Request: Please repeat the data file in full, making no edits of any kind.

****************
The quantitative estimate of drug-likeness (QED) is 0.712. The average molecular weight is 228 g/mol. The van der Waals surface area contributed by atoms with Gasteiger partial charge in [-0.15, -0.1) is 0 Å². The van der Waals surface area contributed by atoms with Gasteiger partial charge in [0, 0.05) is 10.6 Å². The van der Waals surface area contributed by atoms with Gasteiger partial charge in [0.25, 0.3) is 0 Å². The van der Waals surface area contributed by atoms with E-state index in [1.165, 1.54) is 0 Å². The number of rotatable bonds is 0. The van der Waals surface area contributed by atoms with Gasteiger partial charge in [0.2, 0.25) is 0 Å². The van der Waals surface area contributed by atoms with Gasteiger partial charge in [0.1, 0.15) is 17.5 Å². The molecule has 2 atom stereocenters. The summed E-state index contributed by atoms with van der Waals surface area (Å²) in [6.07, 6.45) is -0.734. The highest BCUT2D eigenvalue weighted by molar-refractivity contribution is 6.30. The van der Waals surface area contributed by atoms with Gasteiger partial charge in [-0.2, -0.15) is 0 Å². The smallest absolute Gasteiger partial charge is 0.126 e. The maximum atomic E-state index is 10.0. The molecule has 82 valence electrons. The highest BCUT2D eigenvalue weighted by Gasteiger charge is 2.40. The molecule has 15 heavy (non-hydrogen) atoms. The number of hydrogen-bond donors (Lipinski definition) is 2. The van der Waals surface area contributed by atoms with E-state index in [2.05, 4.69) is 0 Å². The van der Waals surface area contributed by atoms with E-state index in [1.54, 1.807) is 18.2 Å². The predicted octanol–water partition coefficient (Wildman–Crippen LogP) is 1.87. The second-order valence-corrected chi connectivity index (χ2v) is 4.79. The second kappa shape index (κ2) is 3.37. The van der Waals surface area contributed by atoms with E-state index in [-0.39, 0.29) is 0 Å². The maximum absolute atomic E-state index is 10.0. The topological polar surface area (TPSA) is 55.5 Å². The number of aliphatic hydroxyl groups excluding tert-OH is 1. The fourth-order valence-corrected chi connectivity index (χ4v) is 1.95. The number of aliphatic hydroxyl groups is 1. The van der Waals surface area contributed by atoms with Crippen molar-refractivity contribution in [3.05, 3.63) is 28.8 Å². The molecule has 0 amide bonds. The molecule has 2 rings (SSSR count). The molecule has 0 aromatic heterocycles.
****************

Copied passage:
The quantitative estimate of drug-likeness (QED) is 0.712. The average molecular weight is 228 g/mol. The van der Waals surface area contributed by atoms with Gasteiger partial charge in [-0.15, -0.1) is 0 Å². The van der Waals surface area contributed by atoms with Gasteiger partial charge in [0, 0.05) is 10.6 Å². The van der Waals surface area contributed by atoms with Gasteiger partial charge in [0.25, 0.3) is 0 Å². The van der Waals surface area contributed by atoms with E-state index in [1.165, 1.54) is 0 Å². The number of rotatable bonds is 0. The van der Waals surface area contributed by atoms with Gasteiger partial charge in [0.2, 0.25) is 0 Å². The van der Waals surface area contributed by atoms with Gasteiger partial charge in [0.1, 0.15) is 17.5 Å². The molecule has 2 atom stereocenters. The summed E-state index contributed by atoms with van der Waals surface area (Å²) in [6.07, 6.45) is -0.734. The highest BCUT2D eigenvalue weighted by molar-refractivity contribution is 6.30. The van der Waals surface area contributed by atoms with Gasteiger partial charge in [-0.2, -0.15) is 0 Å². The smallest absolute Gasteiger partial charge is 0.126 e. The maximum atomic E-state index is 10.0. The molecule has 82 valence electrons. The highest BCUT2D eigenvalue weighted by Gasteiger charge is 2.40. The molecule has 15 heavy (non-hydrogen) atoms. The number of hydrogen-bond donors (Lipinski definition) is 2. The van der Waals surface area contributed by atoms with E-state index in [2.05, 4.69) is 0 Å². The van der Waals surface area contributed by atoms with E-state index in [1.54, 1.807) is 18.2 Å². The predicted octanol–water partition coefficient (Wildman–Crippen LogP) is 1.87. The second-order valence-corrected chi connectivity index (χ2v) is 4.79. The second kappa shape index (κ2) is 3.37. The van der Waals surface area contributed by atoms with E-state index in [-0.39, 0.29) is 0 Å². The maximum absolute atomic E-state index is 10.0. The topological polar surface area (TPSA) is 55.5 Å². The number of aliphatic hydroxyl groups excluding tert-OH is 1. The fourth-order valence-corrected chi connectivity index (χ4v) is 1.95. The number of aliphatic hydroxyl groups is 1. The van der Waals surface area contributed by atoms with Crippen molar-refractivity contribution in [3.05, 3.63) is 28.8 Å². The molecule has 0 amide bonds. The molecule has 2 rings (SSSR count). The molecule has 0 aromatic heterocycles.